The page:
Top 3 Warren Buffett Stocks to Buy

Top 3 stocks by warren buffett

These undervalued stocks are among the top holdings in Berkshire Hathaway today.

A couple of weeks ago, Berkshire Hathaway released its third-quarter 13-F. The firm shaved its mammoth stake in Apple (AAPL)–though it still remains the portfolio’s top holding by a significant margin. The team also trimmed its positions in Wells Fargo (WFC), General Motors (GM), and Suncor Energy (SU), among others. Lastly, Berkshire eliminated its positions in M&T Bank (MTB), Barrick Gold (GOLD), PNC Financial (PNC), Pfizer (PFE), and JPMorgan Chase (JPM).

Buffett and crew used a portion of the proceeds to pick up shares of Verizon (VZ), Chevron (CVX), Marsh & McLennan (MMC), Merck (MRK), AbbVie (ABBV), T-Mobile (TMUS), Kroger (KR), Bristol-Myers Squibb (BMY), and RH (RH).

Here are analysts’ latest commentaries about three stocks in Berkshire

Coca Cola (KO)

“Coca-Cola’s ubiquity and brand resonance in the nonalcoholic beverage category has been going strong for over 130 years, and we see structural dynamics that will ensure this persists. Despite competing in a mature industry, the firm is adequately exposed, either directly or indirectly, to growth vectors such as premium water and energy drinks. Moreover, we believe Coke will be able to continue extracting incremental value growth from the carbonated soft drink (CSD) market.

The runway for growth is supported by ample room for share gains as well as geographic tailwinds. We estimate Coke derives more than 40% of sales from developing or emerging economies with burgeoning middle classes and low per-capita CSD consumption. We expect commercial drinks will become a larger portion of beverage consumption globally, and see the company executing against each of its market-specific strategies.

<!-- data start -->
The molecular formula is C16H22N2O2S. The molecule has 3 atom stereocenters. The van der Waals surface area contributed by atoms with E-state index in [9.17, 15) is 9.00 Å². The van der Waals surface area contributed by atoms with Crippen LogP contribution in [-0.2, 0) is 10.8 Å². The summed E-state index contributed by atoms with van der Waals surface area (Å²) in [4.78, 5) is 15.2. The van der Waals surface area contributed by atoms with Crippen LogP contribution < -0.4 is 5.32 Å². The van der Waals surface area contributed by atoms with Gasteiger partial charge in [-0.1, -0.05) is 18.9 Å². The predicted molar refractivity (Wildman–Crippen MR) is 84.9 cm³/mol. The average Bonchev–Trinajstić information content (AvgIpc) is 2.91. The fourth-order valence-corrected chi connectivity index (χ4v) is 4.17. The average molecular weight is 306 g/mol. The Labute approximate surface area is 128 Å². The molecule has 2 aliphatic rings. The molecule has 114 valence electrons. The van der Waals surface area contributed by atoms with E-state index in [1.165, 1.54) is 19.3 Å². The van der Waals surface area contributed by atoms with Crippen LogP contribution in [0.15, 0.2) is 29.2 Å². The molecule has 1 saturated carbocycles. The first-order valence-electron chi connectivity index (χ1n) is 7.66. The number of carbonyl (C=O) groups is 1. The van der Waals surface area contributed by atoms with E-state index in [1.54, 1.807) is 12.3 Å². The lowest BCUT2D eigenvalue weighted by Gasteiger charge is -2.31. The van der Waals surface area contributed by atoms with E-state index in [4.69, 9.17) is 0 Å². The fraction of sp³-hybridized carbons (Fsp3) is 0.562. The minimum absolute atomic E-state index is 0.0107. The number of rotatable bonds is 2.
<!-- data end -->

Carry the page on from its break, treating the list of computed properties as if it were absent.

In developed markets, where Coke has firmly established the resonance of its brands, its strategies are geared toward profit growth driven by innovation. In developing markets, where its trademarks are visible but competition is rife, differentiation and eventual migration into higher-margin offerings is key. In emerging markets where the firm is less established, it is focused on driving volume growth even at the expense of modest margin dilution. We view these approaches as prudent and believe the decision to cull peripheral brands (going from 400 master brands to 200) will facilitate execution.

Coke’s future trajectory is not without risk, as it faces COVID-19 disruption, secular headwinds in terms of consumer sentiment, and well-capitalized rivals. Still, with a more aligned and technologically capable distribution system, digitization initiatives to drive engagement and operational efficiency, and vast financial resources, the firm is more than equipped to defend its turf. Ultimately, Coke’s overarching goal is to put drinks in more hands in more places more quickly than any competitor. We believe this pithy synopsis represents the crux of the firm’s competitive positioning, underpinned by its cost advantage and intangible assets.”

Kraft Heinz Company (KHC)